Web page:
Thursday, December 3, 2009

Comcast to take control of NBC Universal

The worst kept secret in media M&A is finally confirmed. Comcast will purchase a majority stake in NBC Universal.

This is very good news for the IRL because it virtually ensures that Versus will be carried everywhere and by everyone (including DirecTV). Comcast will bundle Versus with more popular cable networks such as USA, CNBC and MSNBC. DirecTV can not seriously consider removing those channels from its lineup. Therefore, it will be forced not only to carry Versus, but also to assign the IRL's fledgling cable partner a decent channel number.

Translation: Comcast is prepared to spend $13.75 billion in order to acquire bargaining power with regards to negotiations with its customers and suppliers. Conversely, the IRL is preparing to select yet another single IndyCar chassis, thereby forfeiting its own bargaining power and that of its teams. The IRL will likely make the same mistake with regards to engine selection.

The IRL could learn something from its television partner. Regrettably, history suggests strongly that it will not.


Monday, November 30, 2009

Edmonton IndyCar event loses $3.9 million

This can not bode well for temporary racing circuits in the IndyCar Series. According to the CBC, the 2009 Rexall Edmonton Indy lost $3.9 million. The good news is that this is an improvement compared with 2008, when the Edmonton IndyCar event lost $5.2 million.

For those who are keeping score, that's $9.1 million in government funds that have been flushed down the toilet in just two years. If IndyCar were to attract a substantial television audience, then the money might be justified as an investment.

Unfortunately, that is not the case. The Edmonton Indy earned a 0.4 cable rating on ESPN in 2008 and a .24 cable rating on Versus in 2009.

U.S. television viewers have spoken. There is very little demand for this event.

The math is not difficult. The municipal and provincial governments have backstopped $9.1 million in exchange for a grand total of approximately 700,000 U.S. television viewers over two years. That's $13 per viewer.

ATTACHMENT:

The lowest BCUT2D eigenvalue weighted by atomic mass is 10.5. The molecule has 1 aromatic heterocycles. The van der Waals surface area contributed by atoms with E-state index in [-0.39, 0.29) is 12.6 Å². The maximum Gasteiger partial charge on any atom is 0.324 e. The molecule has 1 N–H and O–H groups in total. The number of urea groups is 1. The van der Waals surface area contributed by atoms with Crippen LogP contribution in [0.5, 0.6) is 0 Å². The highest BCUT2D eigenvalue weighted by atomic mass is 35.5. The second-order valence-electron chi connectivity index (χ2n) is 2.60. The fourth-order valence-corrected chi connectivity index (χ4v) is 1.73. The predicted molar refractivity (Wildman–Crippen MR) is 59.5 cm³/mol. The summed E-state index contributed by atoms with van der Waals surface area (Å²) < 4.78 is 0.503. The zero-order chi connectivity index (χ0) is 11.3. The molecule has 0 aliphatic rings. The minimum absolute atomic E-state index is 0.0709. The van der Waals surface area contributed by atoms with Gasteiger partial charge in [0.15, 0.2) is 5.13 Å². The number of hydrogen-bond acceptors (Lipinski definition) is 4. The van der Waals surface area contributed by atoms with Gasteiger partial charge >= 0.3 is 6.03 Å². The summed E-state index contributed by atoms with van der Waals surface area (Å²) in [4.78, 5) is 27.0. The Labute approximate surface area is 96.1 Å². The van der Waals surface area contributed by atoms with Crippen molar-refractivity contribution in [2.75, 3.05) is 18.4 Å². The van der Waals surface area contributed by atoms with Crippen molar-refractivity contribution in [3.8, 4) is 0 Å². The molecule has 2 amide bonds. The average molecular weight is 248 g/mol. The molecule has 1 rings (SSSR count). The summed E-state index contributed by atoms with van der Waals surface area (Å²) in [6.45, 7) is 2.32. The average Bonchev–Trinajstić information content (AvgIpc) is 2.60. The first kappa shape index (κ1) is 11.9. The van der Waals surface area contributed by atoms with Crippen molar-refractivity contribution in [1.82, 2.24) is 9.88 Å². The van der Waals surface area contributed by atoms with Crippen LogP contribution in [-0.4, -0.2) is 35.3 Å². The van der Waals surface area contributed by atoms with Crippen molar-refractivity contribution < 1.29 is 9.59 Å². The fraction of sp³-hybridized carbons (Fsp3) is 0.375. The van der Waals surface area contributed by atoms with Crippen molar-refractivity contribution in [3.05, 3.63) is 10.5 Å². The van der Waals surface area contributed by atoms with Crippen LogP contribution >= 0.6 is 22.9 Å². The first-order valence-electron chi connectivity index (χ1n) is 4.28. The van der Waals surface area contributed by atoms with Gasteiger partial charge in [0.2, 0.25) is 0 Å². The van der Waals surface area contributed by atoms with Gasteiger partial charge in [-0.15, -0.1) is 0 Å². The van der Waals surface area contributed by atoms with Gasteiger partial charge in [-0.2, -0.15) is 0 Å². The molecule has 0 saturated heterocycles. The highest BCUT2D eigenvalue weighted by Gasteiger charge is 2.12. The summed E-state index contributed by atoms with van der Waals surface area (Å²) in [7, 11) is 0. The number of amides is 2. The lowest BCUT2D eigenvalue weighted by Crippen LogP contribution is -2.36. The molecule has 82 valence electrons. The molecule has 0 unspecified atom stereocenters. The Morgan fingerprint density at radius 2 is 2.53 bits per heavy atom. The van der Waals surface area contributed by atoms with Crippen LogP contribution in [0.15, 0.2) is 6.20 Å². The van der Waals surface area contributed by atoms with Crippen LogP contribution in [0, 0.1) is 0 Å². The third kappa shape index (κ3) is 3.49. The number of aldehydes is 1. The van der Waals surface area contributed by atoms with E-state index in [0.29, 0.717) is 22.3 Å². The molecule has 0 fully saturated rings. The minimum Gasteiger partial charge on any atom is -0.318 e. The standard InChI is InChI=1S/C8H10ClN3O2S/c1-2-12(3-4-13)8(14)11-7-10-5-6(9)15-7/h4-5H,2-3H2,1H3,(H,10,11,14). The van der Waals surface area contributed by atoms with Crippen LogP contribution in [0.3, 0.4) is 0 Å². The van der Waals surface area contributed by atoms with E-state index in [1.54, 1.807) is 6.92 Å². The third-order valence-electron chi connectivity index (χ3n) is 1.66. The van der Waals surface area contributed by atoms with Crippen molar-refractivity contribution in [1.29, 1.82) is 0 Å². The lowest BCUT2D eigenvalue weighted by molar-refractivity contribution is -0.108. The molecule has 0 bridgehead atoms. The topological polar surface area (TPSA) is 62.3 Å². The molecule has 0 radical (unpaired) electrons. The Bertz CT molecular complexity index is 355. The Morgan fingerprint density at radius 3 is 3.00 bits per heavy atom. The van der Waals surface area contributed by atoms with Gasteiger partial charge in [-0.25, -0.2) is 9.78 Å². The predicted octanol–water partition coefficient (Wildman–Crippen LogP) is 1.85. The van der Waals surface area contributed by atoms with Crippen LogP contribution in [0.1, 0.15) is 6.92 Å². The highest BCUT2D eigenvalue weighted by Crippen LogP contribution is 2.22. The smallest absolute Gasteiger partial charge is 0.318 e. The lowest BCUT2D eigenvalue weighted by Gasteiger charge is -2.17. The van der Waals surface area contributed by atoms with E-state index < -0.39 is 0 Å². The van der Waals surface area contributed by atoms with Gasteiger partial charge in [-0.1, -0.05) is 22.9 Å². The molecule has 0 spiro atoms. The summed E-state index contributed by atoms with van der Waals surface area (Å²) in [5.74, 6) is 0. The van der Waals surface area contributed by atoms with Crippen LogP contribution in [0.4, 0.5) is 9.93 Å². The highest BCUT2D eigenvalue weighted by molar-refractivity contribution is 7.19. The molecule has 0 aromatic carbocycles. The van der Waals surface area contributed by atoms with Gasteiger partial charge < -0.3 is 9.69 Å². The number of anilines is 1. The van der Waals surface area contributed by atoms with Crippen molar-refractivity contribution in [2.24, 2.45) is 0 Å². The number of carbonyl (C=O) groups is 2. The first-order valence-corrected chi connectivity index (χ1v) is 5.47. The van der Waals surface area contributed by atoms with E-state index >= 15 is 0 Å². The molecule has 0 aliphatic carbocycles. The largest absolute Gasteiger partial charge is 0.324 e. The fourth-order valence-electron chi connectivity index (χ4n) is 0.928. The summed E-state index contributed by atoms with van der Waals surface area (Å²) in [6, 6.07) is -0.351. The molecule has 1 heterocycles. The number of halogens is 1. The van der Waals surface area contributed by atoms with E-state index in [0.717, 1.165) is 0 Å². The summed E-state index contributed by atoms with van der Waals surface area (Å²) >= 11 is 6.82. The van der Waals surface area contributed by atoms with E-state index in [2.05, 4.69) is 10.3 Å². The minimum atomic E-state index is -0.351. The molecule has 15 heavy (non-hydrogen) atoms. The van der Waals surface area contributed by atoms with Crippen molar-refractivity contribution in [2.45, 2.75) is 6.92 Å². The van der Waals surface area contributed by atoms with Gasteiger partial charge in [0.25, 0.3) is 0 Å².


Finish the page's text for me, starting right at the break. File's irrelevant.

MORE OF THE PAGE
If Edmonton were a profit-seeking enterprise, then it would have no choice but to follow Richmond out the door. When the contract expires following the 2010 Edmonton Indy, I suspect that we should anticipate the same conclusion.


Lack of U.S. Stars Killing Indy Event

The problem is not unique to IndyCar racing.

Mark Ambrogi of the Indianapolis Star reports that the city will likely lose its professional tennis tournament. Declining crowds, a dearth of sponsorship, and little hope for a television deal are the proximate causes.

But the real culprit is a lack of star U.S. competitors.

I vividly recall attending this event when it was the U.S. Clay Court Championships. I joined thousands of fans that crowded their way into an outer court to watch Jimmy Connors take on a brash but promising young American, John McEnroe.

Unfortunately, history alone can not sustain the event. Middle American tennis fans have determined that the present-day value proposition is irrelevant.

The two most recent champions of the Indianapolis Event are Gilles Simon and Robby Ginepri. Apparently, fans greeted these undoubtedly highly skilled competitors with a collective shrug.

Sound familiar?

The not-for-profit promoter of the Indianapolis tennis tournament is powerless to affect change. The same can not be said for IRL Management. It has chosen to abandon the non-technical aspects of product development.

The IMS Board and its chosen managers will have only themselves to blame both if and when a similar story is written about another once-great institution.